From Publishers Weekly
Copyright 1994 Reed Business Information, Inc.
From Library Journal
Copyright 1993 Reed Business Information, Inc. --This text refers to an out of print or unavailable edition of this title.
The central tenant of this book is that humans are not that impressive without "thinking aides" (called "artifacts" by the author) to help us solve problems. Read morePublished 8 months ago by turtlemonvh
There's a lot of great information in here, but it reads like a dissertation. For a general UX practitioner, it isn't a quick read, but will give you a handful of epiphanies as you... Read morePublished 11 months ago by Anthony D Paul
One might assume by the title that this is yet another book exploring the relationship of technology and humans. And it is...but that is not its sole purpose. Read morePublished 19 months ago by Alicia Crumpton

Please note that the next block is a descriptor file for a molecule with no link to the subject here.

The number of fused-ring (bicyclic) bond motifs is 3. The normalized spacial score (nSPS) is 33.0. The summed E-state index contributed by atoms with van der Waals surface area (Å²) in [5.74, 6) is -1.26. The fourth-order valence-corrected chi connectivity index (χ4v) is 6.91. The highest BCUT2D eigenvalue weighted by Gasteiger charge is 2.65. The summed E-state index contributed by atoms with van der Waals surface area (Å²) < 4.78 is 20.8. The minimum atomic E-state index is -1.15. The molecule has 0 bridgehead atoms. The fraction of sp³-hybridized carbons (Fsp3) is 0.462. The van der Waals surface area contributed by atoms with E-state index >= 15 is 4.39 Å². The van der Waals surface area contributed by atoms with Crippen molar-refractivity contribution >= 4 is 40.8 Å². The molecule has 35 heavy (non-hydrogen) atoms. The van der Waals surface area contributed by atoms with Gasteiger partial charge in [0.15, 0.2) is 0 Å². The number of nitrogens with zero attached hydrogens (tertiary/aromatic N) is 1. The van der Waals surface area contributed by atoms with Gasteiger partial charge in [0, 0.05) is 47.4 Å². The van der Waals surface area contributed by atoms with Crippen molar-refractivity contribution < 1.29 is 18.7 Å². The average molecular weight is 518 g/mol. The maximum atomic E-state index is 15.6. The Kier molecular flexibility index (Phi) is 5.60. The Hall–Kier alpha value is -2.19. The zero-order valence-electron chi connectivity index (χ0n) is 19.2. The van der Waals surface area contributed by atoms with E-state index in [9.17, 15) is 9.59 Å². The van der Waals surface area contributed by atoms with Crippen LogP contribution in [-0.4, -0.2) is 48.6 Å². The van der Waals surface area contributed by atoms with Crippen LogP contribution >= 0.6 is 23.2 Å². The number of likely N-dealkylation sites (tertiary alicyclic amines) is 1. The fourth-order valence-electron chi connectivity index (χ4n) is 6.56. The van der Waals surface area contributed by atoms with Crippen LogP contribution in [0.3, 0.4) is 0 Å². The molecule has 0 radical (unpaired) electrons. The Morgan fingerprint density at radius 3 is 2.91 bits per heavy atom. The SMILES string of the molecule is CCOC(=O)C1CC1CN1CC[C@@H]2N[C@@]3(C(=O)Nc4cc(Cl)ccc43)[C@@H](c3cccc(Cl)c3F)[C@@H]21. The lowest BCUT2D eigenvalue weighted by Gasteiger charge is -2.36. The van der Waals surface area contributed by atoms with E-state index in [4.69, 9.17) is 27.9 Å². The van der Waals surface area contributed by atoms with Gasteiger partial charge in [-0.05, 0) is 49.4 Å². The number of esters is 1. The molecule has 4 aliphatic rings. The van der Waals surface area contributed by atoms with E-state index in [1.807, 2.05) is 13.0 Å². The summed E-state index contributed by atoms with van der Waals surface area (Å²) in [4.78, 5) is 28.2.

this is a very good book about the relationship between human and machine from the design and utility perspectives. Read morePublished on January 19, 2013 by Paul Young
An older book, but it's discussion on Representation, Artifacts and Cognition remain pertinent today. We as humans, use aids to remember and understand. Read morePublished on February 9, 2011 by atmj
Where The Design of Everyday Things is device-centered, this work analyzes device interaction with a similar degree of rigor but from a user perspective. Read morePublished on April 3, 2010 by Erik J. Galicki
"Things That Make Us Smart" is Don Norman professing his thoughts on how technologies serve as cognitive artifacts, from past to present. Read morePublished on April 26, 2008 by O. Kagan
This book was one of the required readings for a class I took years ago on Humans, Computer and Cognition. Read morePublished on January 19, 2007 by Jain Dow
Originally written in 1995, many of the technologies talked about in the book are either developed already, shown to be not useful, or used in ways not originally foreseen -... Read morePublished on June 16, 2005 by owookiee